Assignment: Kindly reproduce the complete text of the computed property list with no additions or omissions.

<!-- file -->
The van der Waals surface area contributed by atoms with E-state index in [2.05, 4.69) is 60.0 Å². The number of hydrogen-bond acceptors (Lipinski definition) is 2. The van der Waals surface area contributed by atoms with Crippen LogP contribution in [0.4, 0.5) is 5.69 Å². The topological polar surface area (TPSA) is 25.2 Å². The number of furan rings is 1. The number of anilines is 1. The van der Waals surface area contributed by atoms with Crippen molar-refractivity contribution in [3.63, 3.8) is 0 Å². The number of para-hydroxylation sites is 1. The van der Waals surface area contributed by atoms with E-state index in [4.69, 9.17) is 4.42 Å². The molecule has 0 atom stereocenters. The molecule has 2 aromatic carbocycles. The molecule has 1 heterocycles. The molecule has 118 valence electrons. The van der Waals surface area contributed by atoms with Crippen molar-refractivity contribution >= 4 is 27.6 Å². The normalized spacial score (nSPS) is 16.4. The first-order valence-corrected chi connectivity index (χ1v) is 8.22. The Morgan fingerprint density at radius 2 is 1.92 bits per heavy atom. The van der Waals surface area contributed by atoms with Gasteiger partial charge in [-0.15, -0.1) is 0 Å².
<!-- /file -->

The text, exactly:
The van der Waals surface area contributed by atoms with E-state index in [2.05, 4.69) is 60.0 Å². The number of hydrogen-bond acceptors (Lipinski definition) is 2. The van der Waals surface area contributed by atoms with Crippen LogP contribution in [0.4, 0.5) is 5.69 Å². The topological polar surface area (TPSA) is 25.2 Å². The number of furan rings is 1. The number of anilines is 1. The van der Waals surface area contributed by atoms with Crippen molar-refractivity contribution in [3.63, 3.8) is 0 Å². The number of para-hydroxylation sites is 1. The van der Waals surface area contributed by atoms with E-state index in [4.69, 9.17) is 4.42 Å². The molecule has 0 atom stereocenters. The molecule has 2 aromatic carbocycles. The molecule has 1 heterocycles. The molecule has 118 valence electrons. The van der Waals surface area contributed by atoms with Crippen molar-refractivity contribution >= 4 is 27.6 Å². The normalized spacial score (nSPS) is 16.4. The first-order valence-corrected chi connectivity index (χ1v) is 8.22. The Morgan fingerprint density at radius 2 is 1.92 bits per heavy atom. The van der Waals surface area contributed by atoms with Gasteiger partial charge in [-0.15, -0.1) is 0 Å².